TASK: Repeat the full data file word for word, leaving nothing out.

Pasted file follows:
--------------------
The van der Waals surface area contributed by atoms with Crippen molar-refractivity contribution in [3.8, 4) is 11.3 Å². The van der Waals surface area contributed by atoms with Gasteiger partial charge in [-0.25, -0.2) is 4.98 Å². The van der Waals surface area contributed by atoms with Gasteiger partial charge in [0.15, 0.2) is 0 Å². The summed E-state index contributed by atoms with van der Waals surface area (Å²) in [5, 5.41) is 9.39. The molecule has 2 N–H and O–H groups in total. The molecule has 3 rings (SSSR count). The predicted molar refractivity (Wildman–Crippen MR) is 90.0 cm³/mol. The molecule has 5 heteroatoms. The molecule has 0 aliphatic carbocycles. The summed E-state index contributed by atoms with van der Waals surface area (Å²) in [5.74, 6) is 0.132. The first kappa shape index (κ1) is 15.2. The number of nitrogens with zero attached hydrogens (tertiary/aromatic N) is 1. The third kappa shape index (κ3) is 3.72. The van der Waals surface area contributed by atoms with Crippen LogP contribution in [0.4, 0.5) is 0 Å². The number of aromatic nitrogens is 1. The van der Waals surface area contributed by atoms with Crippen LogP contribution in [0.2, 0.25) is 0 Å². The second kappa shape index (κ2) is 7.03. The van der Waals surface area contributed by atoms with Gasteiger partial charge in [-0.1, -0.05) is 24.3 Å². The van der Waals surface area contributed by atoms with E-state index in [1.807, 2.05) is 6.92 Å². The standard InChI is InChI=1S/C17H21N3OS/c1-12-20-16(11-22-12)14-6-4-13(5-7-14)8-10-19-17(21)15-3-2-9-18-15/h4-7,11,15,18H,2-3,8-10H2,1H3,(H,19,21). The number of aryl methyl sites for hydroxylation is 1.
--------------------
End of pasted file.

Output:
The van der Waals surface area contributed by atoms with Crippen molar-refractivity contribution in [3.8, 4) is 11.3 Å². The van der Waals surface area contributed by atoms with Gasteiger partial charge in [-0.25, -0.2) is 4.98 Å². The van der Waals surface area contributed by atoms with Gasteiger partial charge in [0.15, 0.2) is 0 Å². The summed E-state index contributed by atoms with van der Waals surface area (Å²) in [5, 5.41) is 9.39. The molecule has 2 N–H and O–H groups in total. The molecule has 3 rings (SSSR count). The predicted molar refractivity (Wildman–Crippen MR) is 90.0 cm³/mol. The molecule has 5 heteroatoms. The molecule has 0 aliphatic carbocycles. The summed E-state index contributed by atoms with van der Waals surface area (Å²) in [5.74, 6) is 0.132. The first kappa shape index (κ1) is 15.2. The number of nitrogens with zero attached hydrogens (tertiary/aromatic N) is 1. The third kappa shape index (κ3) is 3.72. The van der Waals surface area contributed by atoms with Crippen LogP contribution in [0.4, 0.5) is 0 Å². The number of aromatic nitrogens is 1. The van der Waals surface area contributed by atoms with Crippen LogP contribution in [0.2, 0.25) is 0 Å². The second kappa shape index (κ2) is 7.03. The van der Waals surface area contributed by atoms with Gasteiger partial charge in [-0.1, -0.05) is 24.3 Å². The van der Waals surface area contributed by atoms with E-state index in [1.807, 2.05) is 6.92 Å². The standard InChI is InChI=1S/C17H21N3OS/c1-12-20-16(11-22-12)14-6-4-13(5-7-14)8-10-19-17(21)15-3-2-9-18-15/h4-7,11,15,18H,2-3,8-10H2,1H3,(H,19,21). The number of aryl methyl sites for hydroxylation is 1.